- Remove any jewelry, including body piercings.
- Leave all valuables, such as credit cards and jewelry, at home.
- If you wear contact lenses, wear your glasses instead, if possible. If you don’t have glasses, please bring a case for your contacts.
- Wear loose, comfortable clothing.
- A list of the medications you take at home
- Medications for breathing problems (such as inhalers), and medications for chest pain, if you take any
- A case for your glasses or contacts
- Your Health Care Proxy form, if you have completed one
- If you use a C-Pap or Bi-pap machine to sleep at night, please bring your machine with you, if possible. If you can’t bring your machine with you, we will give you one to use while you’re in the hospital.
- A small pillow or towel to make you feel more comfortable on your way home from the hospital.
What to expect
Once you arrive, doctors, nurses, and other staff members will ask you to state and spell your name and date of birth many times. This is for your safety. People with the same or similar names may be having procedures on the same day.
After changing into a hospital gown, you will meet your nurse. They will place an intravenous (IV) catheter into a vein, usually in your hand or arm. At first, you will receive fluids through the IV, but it will be used later to give you anesthesia (medication to make you sleepy).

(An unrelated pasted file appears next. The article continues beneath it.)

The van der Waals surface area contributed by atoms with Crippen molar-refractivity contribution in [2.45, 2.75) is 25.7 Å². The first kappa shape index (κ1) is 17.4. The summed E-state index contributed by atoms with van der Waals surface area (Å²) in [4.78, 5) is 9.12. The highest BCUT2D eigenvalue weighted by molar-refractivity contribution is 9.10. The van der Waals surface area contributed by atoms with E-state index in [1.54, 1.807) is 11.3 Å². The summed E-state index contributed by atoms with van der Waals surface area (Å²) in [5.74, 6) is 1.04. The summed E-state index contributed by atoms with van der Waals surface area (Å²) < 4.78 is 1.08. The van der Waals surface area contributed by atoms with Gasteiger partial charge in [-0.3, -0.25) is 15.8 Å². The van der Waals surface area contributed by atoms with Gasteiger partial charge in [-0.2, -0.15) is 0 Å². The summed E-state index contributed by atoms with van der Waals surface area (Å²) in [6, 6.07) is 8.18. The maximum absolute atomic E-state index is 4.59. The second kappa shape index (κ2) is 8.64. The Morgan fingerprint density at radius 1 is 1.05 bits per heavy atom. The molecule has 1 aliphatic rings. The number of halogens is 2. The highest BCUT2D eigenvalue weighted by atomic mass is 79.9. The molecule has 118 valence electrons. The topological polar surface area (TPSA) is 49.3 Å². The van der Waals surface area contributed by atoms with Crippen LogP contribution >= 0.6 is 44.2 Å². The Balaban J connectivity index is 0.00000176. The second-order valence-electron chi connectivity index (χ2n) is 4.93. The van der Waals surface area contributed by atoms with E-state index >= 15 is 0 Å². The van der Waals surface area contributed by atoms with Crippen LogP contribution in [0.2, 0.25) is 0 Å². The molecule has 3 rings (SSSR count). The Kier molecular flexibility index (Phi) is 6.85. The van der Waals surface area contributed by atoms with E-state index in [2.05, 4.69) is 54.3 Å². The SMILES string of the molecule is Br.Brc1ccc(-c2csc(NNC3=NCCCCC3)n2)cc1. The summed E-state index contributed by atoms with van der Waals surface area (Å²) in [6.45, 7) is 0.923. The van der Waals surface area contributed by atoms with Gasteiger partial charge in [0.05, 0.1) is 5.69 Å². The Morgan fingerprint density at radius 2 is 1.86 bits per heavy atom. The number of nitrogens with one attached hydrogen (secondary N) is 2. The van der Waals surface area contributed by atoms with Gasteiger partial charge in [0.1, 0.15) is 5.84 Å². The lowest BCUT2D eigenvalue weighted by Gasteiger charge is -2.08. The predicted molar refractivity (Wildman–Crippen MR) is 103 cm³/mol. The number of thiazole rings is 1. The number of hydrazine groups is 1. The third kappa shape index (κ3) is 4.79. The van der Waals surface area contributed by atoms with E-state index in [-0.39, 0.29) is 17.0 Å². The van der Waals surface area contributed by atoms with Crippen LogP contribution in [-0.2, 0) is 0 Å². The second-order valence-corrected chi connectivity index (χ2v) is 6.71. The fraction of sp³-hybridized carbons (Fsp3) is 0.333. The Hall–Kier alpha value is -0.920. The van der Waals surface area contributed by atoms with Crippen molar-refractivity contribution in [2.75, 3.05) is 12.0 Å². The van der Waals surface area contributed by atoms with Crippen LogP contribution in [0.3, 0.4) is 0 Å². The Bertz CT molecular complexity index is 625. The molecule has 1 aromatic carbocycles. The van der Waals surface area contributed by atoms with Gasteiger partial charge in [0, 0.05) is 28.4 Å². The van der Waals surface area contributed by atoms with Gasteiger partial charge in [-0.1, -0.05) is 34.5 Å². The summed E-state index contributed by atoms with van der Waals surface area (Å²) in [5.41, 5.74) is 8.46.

Your doctor will explain the procedure, and answer any questions you have. They will also ask you to sign a consent form.
You will be brought into the procedure room and helped onto the table. You lie flat on your back. You will receive anesthesia through your IV, which will make you fall asleep.
The skin around your insertion site (your neck or groin) will be cleaned and covered with a drape. You will get an injection (shot) to numb the site.
Your interventional radiologist will place the IVC filter through a small incision (surgical cut) made in your insertion site.
When the procedure is finished, the site will be cleaned and covered with a bandage.
After Your Procedure